Follow up events
Mean follow up time was 30 months (95% confidence interval, 25 to 32 months). No patient was lost to follow up. Forty one target events occurred (nine deaths and 32 non-fatal myocardial infarcts). Seven of the nine deaths were related to proven cardiac factors (fatal myocardial infarction or acute heart failure), while two occurred suddenly. In addition, 18 patients underwent revascularisation procedures (13 bypass surgery and five coronary angioplasty) at six months or more after the index angiography.
The characteristics of the study population according to outcome are shown in table 1. Patients with follow up events were older, more often diabetic, and had significantly higher vessel and extent scores compared with patients without events. Age, diabetes, a vessel score of 3, and extent score were univariate predictors of the cumulative end point of death and myocardial infarction, but only age and extent score were also significantly and independently associated with the outcome on multivariate analysis (table 2). After adjustment for the most predictive variables, the extent score provided 28% additional prognostic information (gain in χ2 = 7, p < 0.01).
Kaplan–Meier event-free survival curves according to vessel and extent score are shown in fig 2. A vessel score of 3 was associated with a significantly worse survival (log rank χ2 for trend = 4.5, p = 0.027), but the overlap between group 1 and group 2 did not allow further prognostic classification. Conversely, the event rate increased significantly across ascending quartiles of extent score, providing a continuum for risk stratification. ROC curve analysis indicated 60 as the cut off value of extent score giving the best discrimination of risk (area under the curve = 0.70). The assignment of patients to two groups according to this value allowed significant discrimination of the event rate, even in cases with vessel scores of 0 to 2 (fig 3). This demonstrated the additional prognostic value of the extent score over the vessel score. In particular, six of the seven events occurring among the 29 patients with a vessel score of 0 were associated with extent score of ⩾ 60 and only one with an extent score of < 60 (χ2 = 4.8, p = 0.02; relative risk 8 (95% CI 1.2 to 57)).
Clinical correlates of extent score
The correlation between extent score and clinical variables is shown in table 3; age and diabetes were the only significant discriminators of a higher extent score.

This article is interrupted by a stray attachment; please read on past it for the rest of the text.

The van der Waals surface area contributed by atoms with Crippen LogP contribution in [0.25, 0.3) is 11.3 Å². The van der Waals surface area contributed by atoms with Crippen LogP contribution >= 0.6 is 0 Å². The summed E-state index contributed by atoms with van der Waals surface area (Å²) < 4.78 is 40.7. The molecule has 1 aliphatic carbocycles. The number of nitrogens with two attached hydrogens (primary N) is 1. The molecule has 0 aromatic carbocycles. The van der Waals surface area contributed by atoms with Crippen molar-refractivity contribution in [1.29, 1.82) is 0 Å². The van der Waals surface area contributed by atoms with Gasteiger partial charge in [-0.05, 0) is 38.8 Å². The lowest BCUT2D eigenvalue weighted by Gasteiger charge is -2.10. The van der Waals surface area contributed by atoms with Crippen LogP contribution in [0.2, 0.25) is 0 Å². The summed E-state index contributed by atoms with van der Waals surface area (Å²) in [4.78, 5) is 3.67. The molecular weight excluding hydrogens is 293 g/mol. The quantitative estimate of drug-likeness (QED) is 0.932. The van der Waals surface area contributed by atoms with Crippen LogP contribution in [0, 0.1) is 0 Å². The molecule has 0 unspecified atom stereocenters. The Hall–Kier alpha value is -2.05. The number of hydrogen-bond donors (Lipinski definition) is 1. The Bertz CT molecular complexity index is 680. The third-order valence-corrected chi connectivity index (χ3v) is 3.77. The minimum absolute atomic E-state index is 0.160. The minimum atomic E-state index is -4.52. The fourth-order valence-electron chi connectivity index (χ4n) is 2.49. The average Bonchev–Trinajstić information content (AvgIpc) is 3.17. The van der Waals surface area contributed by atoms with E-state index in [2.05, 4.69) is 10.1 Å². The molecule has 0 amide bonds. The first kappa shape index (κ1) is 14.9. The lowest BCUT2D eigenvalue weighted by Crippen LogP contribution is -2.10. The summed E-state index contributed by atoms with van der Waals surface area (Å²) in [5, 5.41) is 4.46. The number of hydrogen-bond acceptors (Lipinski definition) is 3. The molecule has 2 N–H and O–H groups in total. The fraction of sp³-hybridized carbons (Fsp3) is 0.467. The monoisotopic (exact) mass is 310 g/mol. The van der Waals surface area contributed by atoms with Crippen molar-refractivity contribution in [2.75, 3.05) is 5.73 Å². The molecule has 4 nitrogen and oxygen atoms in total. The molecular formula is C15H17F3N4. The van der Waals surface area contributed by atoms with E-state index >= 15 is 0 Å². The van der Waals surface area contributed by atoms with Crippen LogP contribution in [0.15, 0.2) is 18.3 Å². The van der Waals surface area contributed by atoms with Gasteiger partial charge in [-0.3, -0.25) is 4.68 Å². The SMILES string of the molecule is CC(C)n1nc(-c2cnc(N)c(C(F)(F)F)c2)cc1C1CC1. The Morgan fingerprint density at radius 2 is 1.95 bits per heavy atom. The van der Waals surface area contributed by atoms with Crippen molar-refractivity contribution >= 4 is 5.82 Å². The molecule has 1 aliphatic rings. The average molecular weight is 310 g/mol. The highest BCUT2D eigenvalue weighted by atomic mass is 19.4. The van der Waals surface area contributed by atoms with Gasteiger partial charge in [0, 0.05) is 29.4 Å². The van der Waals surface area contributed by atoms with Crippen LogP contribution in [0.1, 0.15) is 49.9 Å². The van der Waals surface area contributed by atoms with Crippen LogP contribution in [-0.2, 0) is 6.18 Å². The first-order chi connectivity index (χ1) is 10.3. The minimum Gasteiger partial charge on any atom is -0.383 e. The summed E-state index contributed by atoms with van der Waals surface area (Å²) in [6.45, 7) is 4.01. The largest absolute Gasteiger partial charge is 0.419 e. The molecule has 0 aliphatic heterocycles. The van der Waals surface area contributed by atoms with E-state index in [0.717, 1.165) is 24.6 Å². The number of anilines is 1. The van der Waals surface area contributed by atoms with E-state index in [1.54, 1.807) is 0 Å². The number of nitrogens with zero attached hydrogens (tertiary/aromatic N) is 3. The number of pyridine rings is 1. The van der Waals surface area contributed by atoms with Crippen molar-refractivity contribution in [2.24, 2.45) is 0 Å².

The results of this study show that the diffusion of coronary atherosclerosis, assessed by the angiographic extent score, is a strong and independent predictor of adverse outcome, capable of providing additional prognostic information compared with clinical variables and the simple number of vessels with flow limiting stenoses. The calculation of per cent luminal diameter narrowing and the consequent classification of coronary artery disease according to the number of vessels showing flow limiting stenoses traditionally represents the preferred method of scoring coronary artery disease severity in both angiographic and prognostic13,14 studies. Although providing a convenient scheme in clinical practice, this method is limiting in that it includes patients with very different risk profiles and underestimates the importance of the overall coronary anatomy.15 The poor correlation between angiographic severity of coronary stenoses and the subsequent occurrence and location of vessel occlusion has been reported previously.16 It later became evident that most plaque ruptures or erosions complicated by occlusive thrombosis and resulting in acute coronary syndromes or sudden death occur at sites involving less than 50% lumen diameter narrowing.6,7 On the other hand, patients with non-occlusive lesions have significantly more cardiovascular events than those with truly normal angiograms.17 Recent studies showed that a sudden increase in pre-existing coronary stenoses, often associated with obvious changes in plaque morphology, can precede the onset of acute coronary syndromes18,19 and that the occurrence of acute myocardial infarction cannot be predicted from the severity of pre-existing stenoses.20 Unfortunately, serial angiographic studies showed that the progression of coronary artery disease in humans is neither linear nor predictable.4 New high grade lesions often appear in arterial segments that were normal only few months earlier, thus providing an explanation for the sudden progression of mild atherosclerosis to acute coronary events.